This unpublished and unfinished portrait of the Third Marquess of Londonderry by Sir Thomas Lawrence has been accepted by Kenneth Garlick as autograph from transparencies. He states 'I have never seen this before. It's splendid. I think it may be my 509a but it seems a little too unfinished to have been exhibited at the R.A.' (written communication, 5 March 2006).
Garlick's reference to 509a (see K. Garlick, Sir Thomas Lawrence, Oxford, 1989, pp. 228-9, no. 509) is to a lost portrait of the Third Marquess of Londonderry, painted circa 1810-1, of the same dimensions as the present lot that was thought to have perished in a fire at Wynyard Park in 1884 or, alternatively, to have been given by the sitter to a Continental friend. However, that portrait is recorded by Farington as having been exhibited at the R.A. of 1811 and, as Garlick observes, the present work is probably too unfinished to be identified with that one.
The present work can, however, more likely be identified with a portrait of Londonderry that was still in Lawrence's studio at his death and that was described by his executor as a sketch. Confusingly, Garlick (op. cit., p. 229) links this reference to an apparently resolved half-length portrait in profile, painted at Vienna in 1818, which he publishes as 509c (collection of the Marquess of Londonderry). The re-emergence of the present work, which seems to date from the height of the sitter's military career circa 1813-15, is significant since it appears to have been the portrait of his intimate and 'constant friend' that the artist retained in his possession.
Lawrence had painted portraits of the sitter's half-brother, Lord Castlereagh in 1794 and 1810. His earliest portrait of Stewart was exhibited at the R.A. of 1811. Lawrence then painted around 1812-3 two versions of a second portrait which depicts the sitter in Hussar uniform with the Peninsular Medal (collection of the Marquess of Londonderry, Wynyard Park; and private collection). The present, unfinished study would seem to date from around this time although it is not clear whether the artist ever intended to resolve it as a composition. A close friendship delevoped as a result of these sittings and in July 1814 Stewart asked the Prince Regent, who had never patronized Lawrence, to sit for the full-length portrait exhibited in 1815 which is now at Wynyard. Stewart was also instrumental in helping to secure Lawrence's commission to paint the heroic series of portraits for the Waterloo Chamber.
The Hon. Charles William Stewart (1778-1854), the son of Robert Stewart, successively 1st Baron (1789), Earl (1799) and finally Marquess of Londonderry (1816) was the half-brother of Viscount Castlereagh, the Foreign Secretary, whom he succeeded as Marquess of Londonderry in 1822. The sitter had a long and successful military career, serving as Adjutant-General to the Duke of Wellington from 1809 to 1812. As a cavalry officer during the Peninsular War he distinguished himself at the battles of Talavera and Fuentes d'Onoro, amongst others, with gallant and often reckless charges at the enemy lines. At Oporto, the French commander, Foy, described his action as 'un charge incroyable'. Wellington refused to trust him with a substantial cavalry command, telling the Duke of York that, with his defective sight and hearing, his gallantry would be apt to lead him into difficulties 'from which even the superiority of our men and horses would not be able to extricate our cavalry'.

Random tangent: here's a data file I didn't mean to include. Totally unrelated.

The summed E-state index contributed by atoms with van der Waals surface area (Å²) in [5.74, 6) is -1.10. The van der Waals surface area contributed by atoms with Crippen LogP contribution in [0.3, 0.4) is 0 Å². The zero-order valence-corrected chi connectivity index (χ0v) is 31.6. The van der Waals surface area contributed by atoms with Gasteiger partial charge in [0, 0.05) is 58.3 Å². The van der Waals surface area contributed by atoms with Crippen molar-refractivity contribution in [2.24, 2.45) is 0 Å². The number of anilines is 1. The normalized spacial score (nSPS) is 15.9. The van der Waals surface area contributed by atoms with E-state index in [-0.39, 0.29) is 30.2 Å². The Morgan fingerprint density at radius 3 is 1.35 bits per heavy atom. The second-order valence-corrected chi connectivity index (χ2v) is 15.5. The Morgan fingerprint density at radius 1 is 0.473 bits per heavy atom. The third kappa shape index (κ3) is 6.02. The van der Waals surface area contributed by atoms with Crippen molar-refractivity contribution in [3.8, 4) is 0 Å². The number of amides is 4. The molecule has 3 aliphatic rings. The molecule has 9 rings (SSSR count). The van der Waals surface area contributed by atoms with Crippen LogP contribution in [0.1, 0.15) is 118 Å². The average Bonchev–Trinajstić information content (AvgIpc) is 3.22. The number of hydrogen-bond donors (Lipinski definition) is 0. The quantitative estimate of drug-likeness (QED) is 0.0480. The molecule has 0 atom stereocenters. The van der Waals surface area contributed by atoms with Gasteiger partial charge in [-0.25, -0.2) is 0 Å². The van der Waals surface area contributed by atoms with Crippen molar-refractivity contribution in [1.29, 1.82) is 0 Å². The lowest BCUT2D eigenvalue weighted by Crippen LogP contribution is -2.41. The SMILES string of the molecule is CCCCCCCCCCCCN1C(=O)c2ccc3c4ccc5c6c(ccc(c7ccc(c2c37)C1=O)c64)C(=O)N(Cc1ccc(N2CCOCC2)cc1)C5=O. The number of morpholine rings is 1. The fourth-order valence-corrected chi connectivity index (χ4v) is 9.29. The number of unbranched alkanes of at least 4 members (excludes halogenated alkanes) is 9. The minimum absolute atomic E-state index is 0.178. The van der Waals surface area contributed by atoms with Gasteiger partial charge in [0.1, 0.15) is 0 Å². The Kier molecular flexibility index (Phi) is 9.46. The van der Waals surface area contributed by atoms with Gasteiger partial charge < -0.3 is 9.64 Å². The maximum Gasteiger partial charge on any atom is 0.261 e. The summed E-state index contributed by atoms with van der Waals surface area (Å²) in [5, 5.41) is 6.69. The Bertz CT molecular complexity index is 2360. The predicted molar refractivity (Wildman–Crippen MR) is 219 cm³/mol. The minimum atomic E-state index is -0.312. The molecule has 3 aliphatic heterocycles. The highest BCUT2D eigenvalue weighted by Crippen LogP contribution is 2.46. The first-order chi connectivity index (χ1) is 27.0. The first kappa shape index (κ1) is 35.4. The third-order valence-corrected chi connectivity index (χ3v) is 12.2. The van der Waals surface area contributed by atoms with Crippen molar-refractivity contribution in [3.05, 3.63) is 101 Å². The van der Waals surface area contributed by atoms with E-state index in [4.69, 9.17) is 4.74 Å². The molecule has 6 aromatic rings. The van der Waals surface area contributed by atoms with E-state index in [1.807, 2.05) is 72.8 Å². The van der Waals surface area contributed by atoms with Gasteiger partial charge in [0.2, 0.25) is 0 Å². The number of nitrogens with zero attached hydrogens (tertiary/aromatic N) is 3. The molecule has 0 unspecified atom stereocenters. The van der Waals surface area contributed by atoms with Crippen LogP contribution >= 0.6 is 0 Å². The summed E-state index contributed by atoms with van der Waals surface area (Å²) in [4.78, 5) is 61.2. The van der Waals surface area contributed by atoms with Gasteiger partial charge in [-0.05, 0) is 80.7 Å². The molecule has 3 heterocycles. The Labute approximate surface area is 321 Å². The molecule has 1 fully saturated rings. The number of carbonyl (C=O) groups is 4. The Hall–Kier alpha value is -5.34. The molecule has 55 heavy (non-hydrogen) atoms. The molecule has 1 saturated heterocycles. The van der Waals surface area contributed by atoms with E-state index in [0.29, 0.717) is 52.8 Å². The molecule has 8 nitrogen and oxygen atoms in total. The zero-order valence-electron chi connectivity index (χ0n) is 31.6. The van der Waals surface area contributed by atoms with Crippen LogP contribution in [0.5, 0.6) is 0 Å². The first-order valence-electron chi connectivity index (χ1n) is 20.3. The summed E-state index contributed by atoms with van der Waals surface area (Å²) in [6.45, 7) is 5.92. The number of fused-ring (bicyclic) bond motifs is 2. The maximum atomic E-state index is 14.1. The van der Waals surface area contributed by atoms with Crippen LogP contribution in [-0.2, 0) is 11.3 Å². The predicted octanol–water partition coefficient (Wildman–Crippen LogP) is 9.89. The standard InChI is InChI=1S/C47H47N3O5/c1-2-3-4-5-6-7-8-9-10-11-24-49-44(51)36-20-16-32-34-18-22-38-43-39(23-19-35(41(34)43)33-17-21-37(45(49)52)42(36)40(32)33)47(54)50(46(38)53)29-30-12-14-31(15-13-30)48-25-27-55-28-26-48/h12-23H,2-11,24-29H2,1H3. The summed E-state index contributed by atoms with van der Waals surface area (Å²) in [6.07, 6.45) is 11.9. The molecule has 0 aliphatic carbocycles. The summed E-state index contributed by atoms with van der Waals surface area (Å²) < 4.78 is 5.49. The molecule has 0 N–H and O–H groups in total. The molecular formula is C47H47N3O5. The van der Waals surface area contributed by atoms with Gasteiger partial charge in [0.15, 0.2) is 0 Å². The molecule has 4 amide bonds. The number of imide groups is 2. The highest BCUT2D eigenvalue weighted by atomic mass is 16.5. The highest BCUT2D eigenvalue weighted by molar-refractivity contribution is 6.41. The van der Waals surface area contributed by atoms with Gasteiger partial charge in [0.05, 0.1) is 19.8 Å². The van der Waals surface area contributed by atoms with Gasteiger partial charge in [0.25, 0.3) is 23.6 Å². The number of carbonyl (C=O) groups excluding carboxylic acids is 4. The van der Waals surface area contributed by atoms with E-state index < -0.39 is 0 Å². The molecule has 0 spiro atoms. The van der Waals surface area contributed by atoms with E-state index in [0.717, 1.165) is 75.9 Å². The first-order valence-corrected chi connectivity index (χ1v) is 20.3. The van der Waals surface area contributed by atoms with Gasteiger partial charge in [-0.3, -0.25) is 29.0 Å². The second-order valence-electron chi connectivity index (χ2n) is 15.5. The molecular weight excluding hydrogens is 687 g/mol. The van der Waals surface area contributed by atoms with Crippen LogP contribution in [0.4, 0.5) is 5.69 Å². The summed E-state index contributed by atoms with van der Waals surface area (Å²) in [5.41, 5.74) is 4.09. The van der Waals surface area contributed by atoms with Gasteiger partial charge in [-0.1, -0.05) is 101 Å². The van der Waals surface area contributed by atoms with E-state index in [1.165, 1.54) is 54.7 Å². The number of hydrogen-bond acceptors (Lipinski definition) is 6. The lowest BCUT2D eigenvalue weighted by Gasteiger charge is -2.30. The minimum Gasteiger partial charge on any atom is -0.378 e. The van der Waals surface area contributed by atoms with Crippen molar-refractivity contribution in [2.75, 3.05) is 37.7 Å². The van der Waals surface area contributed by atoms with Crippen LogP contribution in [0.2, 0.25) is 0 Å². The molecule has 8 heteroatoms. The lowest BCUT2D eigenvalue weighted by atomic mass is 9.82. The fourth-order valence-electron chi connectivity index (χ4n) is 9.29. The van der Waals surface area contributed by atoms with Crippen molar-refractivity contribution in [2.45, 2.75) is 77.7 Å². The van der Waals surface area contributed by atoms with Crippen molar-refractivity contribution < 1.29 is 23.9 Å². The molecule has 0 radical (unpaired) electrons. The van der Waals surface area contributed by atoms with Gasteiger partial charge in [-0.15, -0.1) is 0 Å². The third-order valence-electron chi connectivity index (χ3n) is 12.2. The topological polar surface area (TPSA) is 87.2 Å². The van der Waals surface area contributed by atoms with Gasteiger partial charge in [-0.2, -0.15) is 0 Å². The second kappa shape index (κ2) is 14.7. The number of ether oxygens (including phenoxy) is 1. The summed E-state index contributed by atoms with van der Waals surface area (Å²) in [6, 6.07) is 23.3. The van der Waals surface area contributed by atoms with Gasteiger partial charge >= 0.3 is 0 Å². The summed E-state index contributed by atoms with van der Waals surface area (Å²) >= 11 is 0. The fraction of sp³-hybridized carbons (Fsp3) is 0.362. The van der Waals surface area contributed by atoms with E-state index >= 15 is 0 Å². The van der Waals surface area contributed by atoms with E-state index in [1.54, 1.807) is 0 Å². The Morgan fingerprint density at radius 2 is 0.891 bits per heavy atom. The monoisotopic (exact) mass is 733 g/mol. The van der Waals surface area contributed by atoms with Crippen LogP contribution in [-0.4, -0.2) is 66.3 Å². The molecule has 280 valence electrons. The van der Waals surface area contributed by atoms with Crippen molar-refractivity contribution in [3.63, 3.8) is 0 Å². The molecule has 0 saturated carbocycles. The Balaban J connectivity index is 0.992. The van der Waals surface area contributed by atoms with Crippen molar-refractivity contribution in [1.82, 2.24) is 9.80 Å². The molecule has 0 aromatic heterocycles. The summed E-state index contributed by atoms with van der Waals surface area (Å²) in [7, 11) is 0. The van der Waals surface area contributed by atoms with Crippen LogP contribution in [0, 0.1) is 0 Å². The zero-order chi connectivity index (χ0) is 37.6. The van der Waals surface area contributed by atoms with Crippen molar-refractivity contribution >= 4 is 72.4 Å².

Through the influence of Castlereagh, he embarked on a career as a diplomat and in 1813 was appointed British minister to the Court of Berlin, in which role he served as a military superintendent. He took part in the battle at Bautzen, as well as Blucher's cavalry stroke at Haynau. He helped to storm one of the redoubts at Dresden, and was severely wounded at Kulm. He was said, as ambassador, 'to be always at the post of danger', and 'to have no other object in view than to go in quest of death wherever it is most likely to be found'.
The following year Stewart was appointed ambassador to Vienna. He assisted Castlereagh, and afterwards Wellington, in the negotiations of the congress there, being especially concerned with the affairs of Switzerland. At Vienna his love of finery in dress earned him the name 'the golden peacock' and his drinking attracted unfavorable comment while his womanizing shocked the diarist Charles Greville, as well as attracting the attention of the Austrian secret police.
In 1819 Stewart married as his second wife, Frances Anne, daughter and heiress of Sir Henry Vane Tempest, 2nd Bart. of Wynyard, and the development of his wife's great estates in County Durham was to become the major pre-occupation of his later years.